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A D.C. Superior Court case against longtime gay rights activist Lt. Dan Choi, who made headlines for protesting the military’s now-defunct ”Don’t Ask, Don’t Tell” (DADT) policy, was dismissed Dec. 20 after the government offered Choi a post and forfeit.
Under a post and forfeit, a person arrested for certain minor offenses in the District can post collateral and then agree to forfeit it in exchange for having the case dropped.
Through his lawyer, Jon Norris, Choi, who faced a charge of failure to obey an officer and another charge of unlawful assembly and disorderly conduct, asked Superior Court Judge Juliet McKenna to dismiss the case on the basis of selective or vindictive prosecution. But even though McKenna rejected that motion, the government later offered Choi the ability to post and forfeit, thereby dropping the charges against him in exchange for $150.
In fighting the charges, which resulted from Choi’s 2011 arrest during a protest against the proposed TransCanada Keystone XL pipeline held in front of the White House, Choi repeatedly tried to subpoena more than 30 government officials, including former White House press secretary Robert Gibbs and former White House deputy chief of staff Jim Messina, to testify about their political roles in two separate protests in which Choi was arrested – one, in 2010, when Choi was protesting DADT at the White House, and the other, being the TransCanada pipeline protest.
Both times, Choi was arrested and charged with failing to obey an order given by a law enforcement officer to ”leave the sidewalk” after he refused to move from the ledge of the White House fence just above the sidewalk. But in the DADT protest, Choi was charged in the federal U.S. District, rather than D.C. Superior Court where a majority of other protesters in both instances had been charged.
Even in the pipeline protest, Choi was one of three defendants charged, but the only one to who was not at the time offered the opportunity to post and forfeit.
But Choi’s arrest in the Trans-Canada pipeline protest may have served a further purpose by bolstering his defense for his DADT-related trial, which is still mired in federal court. In the DADT case, Choi’s lawyers argued that the government had engaged in selective or vindictive prosecution of Choi by charging him separately in federal court. Choi has maintained that the Obama administration has tried to silence him because he was critical of the president’s pace in repealing DADT.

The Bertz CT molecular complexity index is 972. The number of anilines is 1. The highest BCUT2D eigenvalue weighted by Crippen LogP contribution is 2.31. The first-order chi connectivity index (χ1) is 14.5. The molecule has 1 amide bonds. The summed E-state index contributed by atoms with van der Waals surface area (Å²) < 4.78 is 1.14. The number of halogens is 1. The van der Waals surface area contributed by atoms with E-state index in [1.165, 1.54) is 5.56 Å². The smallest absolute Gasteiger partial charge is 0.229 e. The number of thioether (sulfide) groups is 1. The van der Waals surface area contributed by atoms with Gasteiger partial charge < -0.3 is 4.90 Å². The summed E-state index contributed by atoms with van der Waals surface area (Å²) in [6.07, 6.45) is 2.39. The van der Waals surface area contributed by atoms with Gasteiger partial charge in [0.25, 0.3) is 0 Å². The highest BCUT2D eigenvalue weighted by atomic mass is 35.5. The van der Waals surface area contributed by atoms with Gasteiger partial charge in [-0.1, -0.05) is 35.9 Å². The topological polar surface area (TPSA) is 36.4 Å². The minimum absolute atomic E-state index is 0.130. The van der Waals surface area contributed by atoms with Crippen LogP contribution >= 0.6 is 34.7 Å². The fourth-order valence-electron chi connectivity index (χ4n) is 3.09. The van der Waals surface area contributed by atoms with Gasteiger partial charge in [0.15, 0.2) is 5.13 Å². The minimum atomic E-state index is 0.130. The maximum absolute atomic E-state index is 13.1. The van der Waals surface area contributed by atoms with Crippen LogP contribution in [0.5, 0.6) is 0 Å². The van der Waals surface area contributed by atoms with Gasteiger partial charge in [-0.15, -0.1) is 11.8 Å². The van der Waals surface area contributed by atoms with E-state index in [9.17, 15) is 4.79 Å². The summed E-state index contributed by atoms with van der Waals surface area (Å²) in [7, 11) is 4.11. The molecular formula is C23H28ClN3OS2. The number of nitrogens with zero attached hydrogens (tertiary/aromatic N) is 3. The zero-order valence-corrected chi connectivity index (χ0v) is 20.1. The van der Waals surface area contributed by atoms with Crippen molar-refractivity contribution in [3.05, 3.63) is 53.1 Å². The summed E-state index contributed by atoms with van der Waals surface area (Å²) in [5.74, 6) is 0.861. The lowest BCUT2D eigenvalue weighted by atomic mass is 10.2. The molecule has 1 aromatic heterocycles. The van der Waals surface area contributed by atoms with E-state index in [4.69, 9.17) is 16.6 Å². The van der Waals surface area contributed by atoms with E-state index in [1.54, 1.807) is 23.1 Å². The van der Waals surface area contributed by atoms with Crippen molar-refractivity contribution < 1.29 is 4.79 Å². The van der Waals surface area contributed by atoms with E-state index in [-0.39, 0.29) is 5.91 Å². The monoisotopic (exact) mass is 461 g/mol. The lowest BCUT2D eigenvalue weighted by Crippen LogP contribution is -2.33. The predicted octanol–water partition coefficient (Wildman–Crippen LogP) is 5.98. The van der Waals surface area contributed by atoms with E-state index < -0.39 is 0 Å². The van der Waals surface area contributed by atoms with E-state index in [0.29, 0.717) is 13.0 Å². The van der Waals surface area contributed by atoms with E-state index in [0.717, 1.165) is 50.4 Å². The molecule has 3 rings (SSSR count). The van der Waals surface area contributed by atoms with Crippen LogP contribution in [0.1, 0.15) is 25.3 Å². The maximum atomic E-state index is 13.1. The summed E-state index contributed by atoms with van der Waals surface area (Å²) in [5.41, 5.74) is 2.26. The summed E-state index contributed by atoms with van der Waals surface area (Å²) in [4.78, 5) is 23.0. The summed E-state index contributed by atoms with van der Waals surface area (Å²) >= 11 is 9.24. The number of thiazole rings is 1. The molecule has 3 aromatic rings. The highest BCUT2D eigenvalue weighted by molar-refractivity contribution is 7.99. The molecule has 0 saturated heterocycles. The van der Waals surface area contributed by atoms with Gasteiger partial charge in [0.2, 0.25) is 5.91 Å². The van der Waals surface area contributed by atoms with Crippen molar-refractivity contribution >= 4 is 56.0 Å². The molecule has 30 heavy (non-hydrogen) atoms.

In response to the pipeline-protest post and forfeit, Choi sent an email to supporters celebrating the dismissal of the charges.
”Judge Juliet McKenna, Associate Judge of D.C. Superior Court, sternly rebuked the prosecution and the many prosecutors in the audience that such sloppy mistakes and unjust outcomes are unacceptable (Prosecutors contend it was a sloppy mistake and hide behind the different research methods they use to target certain defendants and not others).” Choi wrote in his email.
”Another interesting development: The judge did indeed find a sufficient basis to hear the testimony of the prosecutor himself, as it related to a LIMITED selective prosecution claim,” Choi wrote. ”As it was so limited, the only evidence she would hear was the prosecutor. Polished and well-rehearsed, the Assistant Attorney General Farrelly seemed to convince the judge he just screwed up. Although this limitation prevented us from diving into the true political motivations of keeping protestors away from the White House, I am happy the numerous prosecutors who rallied to support the government’s case learned that some defendants in free speech cases do not give up.”
”The prosecution wasted thousands of hours and dollars on this free speech circus,” Choi continued. ”Now the stay away restraining order is lifted. I am free to help protestors for any worthy causes make their voices heard. Today, we define justice as a verb. For in the very pursuit, there is justice.”
Choi’s federal DADT-related trial remains in limbo after being halted when Chief Judge Royce C. Lamberth, U.S. district judge for the District of Columbia, issued a writ of mandamus ordering presiding U.S. Magistrate Judge John Facciola not to allow Choi’s lawyers to argue ”vindictive prosecution” as a defense to the charge against him. Facciola had previously found there was prima facie evidence that the government had engaged in selective or vindictive prosecution.
As a result of Lamberth’s writ, when Choi’s federal trial resumes, Facciola or another presiding judge cannot take into account whether prosecutors singled out Choi for prosecution because he was openly gay, protesting the DADT policy or highly and vocally critical of the president’s administration as a possible defense.
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